Chile’s economy grew more than analysts expected in March as expansion in the services industry offset a contraction in manufacturing.
The Imacec index, a proxy for gross domestic product, rose 1.6 percent from a year earlier, the central bank said on its website Tuesday. The median forecast of 22 economists surveyed by Bloomberg was for a 1.1 percent increase. In the month, the Imacec contracted 0.3 percent as heavy rains in the north closed copper mines.
“The negative effect of the bad weather will be short-lived and we expect the mining sector to recover gradually,” Andres Abadia, senior international economist at Pantheon Macroeconomics Ltd. in Newcastle the U.K., said in an e-mailed note. “Elsewhere, activity was supported by higher value-added services.”
Policy makers in the South American nation have held the key interest rate unchanged since October, stuck between slower growth and above-target inflation. Manufacturing contracted 2.8 percent in March from last year, while retail sales rose 0.4 percent, the worst performance this year, according to a separate report last week.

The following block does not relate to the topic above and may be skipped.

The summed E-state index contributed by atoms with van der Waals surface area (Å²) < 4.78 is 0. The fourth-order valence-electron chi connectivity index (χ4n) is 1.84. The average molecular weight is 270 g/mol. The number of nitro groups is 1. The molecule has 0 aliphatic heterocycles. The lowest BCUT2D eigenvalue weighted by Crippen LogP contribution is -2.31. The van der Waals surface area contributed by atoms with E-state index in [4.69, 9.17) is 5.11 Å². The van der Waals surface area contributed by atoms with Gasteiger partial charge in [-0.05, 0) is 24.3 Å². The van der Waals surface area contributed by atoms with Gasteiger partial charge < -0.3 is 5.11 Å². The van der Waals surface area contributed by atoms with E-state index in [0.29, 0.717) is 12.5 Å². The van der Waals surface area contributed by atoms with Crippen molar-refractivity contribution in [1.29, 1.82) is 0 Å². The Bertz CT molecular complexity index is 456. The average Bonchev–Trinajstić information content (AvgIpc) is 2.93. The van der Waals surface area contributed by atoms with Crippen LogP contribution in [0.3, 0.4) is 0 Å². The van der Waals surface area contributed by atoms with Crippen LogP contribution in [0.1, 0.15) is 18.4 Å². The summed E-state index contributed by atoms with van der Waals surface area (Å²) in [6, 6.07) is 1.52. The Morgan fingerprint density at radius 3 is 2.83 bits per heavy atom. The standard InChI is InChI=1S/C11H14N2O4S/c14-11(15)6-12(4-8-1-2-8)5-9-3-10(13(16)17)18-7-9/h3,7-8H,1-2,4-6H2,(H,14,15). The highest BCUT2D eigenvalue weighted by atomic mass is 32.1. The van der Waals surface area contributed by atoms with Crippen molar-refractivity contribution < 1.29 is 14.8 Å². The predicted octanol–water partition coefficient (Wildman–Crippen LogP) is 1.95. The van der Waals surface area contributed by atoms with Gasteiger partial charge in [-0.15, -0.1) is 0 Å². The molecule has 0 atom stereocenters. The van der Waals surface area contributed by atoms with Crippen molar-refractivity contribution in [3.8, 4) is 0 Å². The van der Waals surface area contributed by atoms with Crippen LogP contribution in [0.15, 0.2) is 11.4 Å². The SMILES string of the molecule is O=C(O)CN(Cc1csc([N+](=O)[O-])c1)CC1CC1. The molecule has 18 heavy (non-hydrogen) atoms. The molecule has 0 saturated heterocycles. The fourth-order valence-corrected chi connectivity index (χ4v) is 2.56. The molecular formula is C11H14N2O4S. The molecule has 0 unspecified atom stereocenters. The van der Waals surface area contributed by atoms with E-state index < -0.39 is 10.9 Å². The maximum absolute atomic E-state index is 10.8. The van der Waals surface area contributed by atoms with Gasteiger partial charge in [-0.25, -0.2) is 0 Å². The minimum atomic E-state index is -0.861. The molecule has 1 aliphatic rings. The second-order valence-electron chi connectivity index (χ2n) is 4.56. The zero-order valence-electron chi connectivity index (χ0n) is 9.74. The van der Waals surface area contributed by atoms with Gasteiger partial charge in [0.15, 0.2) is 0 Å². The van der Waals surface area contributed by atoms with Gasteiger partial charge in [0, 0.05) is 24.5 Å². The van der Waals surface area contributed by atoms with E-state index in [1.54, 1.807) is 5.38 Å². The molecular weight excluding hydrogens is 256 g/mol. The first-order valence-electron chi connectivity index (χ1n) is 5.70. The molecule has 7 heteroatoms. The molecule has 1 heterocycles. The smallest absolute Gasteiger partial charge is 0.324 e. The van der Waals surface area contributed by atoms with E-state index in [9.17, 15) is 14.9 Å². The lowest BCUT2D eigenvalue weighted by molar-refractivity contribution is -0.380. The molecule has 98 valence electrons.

While Abadia said weaker growth in the first quarter was “just a blip,” other analysts took a more negative view.
“Some variables that were showing a recovery like industrial production and consumption are falling again,” said Alejandro Alarcon, an economist at the Universidad de Chile in Santiago. “We are in a process of deceleration of the two principal drivers of economic activity: consumption and investment.”
Growth in the world’s largest copper producer will accelerate to 2.9 percent this year, exceeding the Latin American average by more than 2 percentage points, according to economists surveyed by Bloomberg.